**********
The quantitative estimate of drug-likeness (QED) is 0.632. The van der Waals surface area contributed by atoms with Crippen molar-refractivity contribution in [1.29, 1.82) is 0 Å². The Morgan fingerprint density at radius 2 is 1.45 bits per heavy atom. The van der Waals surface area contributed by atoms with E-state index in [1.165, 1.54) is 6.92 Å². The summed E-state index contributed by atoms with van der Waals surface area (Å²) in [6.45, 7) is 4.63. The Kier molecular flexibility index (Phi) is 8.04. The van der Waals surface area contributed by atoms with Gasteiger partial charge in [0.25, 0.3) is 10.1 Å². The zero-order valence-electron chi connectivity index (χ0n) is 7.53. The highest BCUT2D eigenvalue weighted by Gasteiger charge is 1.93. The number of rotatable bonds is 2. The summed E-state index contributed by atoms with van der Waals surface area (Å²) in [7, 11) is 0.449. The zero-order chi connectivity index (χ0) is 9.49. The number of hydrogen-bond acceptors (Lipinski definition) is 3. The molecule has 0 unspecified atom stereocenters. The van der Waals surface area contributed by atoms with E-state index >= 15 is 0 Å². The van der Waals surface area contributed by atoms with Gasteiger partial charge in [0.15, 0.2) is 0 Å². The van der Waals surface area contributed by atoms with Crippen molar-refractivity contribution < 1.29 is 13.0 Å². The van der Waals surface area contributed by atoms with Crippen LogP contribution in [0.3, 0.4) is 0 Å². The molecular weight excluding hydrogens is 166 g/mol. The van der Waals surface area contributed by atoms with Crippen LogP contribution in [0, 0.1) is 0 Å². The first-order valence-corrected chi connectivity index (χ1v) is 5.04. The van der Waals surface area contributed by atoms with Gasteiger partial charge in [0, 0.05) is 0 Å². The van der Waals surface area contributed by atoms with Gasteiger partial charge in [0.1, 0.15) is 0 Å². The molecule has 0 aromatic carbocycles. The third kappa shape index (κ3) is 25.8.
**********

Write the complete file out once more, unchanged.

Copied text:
The quantitative estimate of drug-likeness (QED) is 0.632. The van der Waals surface area contributed by atoms with Crippen molar-refractivity contribution in [1.29, 1.82) is 0 Å². The Morgan fingerprint density at radius 2 is 1.45 bits per heavy atom. The van der Waals surface area contributed by atoms with E-state index in [1.165, 1.54) is 6.92 Å². The summed E-state index contributed by atoms with van der Waals surface area (Å²) in [6.45, 7) is 4.63. The Kier molecular flexibility index (Phi) is 8.04. The van der Waals surface area contributed by atoms with Gasteiger partial charge in [0.25, 0.3) is 10.1 Å². The zero-order valence-electron chi connectivity index (χ0n) is 7.53. The highest BCUT2D eigenvalue weighted by Gasteiger charge is 1.93. The number of rotatable bonds is 2. The summed E-state index contributed by atoms with van der Waals surface area (Å²) in [7, 11) is 0.449. The zero-order chi connectivity index (χ0) is 9.49. The number of hydrogen-bond acceptors (Lipinski definition) is 3. The molecule has 0 unspecified atom stereocenters. The van der Waals surface area contributed by atoms with E-state index >= 15 is 0 Å². The van der Waals surface area contributed by atoms with Gasteiger partial charge in [0.15, 0.2) is 0 Å². The van der Waals surface area contributed by atoms with Crippen molar-refractivity contribution < 1.29 is 13.0 Å². The van der Waals surface area contributed by atoms with Crippen LogP contribution in [0.3, 0.4) is 0 Å². The molecular weight excluding hydrogens is 166 g/mol. The van der Waals surface area contributed by atoms with Crippen LogP contribution in [0, 0.1) is 0 Å². The first-order valence-corrected chi connectivity index (χ1v) is 5.04. The van der Waals surface area contributed by atoms with Gasteiger partial charge in [0, 0.05) is 0 Å². The van der Waals surface area contributed by atoms with Gasteiger partial charge in [0.1, 0.15) is 0 Å². The molecule has 0 aromatic carbocycles. The third kappa shape index (κ3) is 25.8.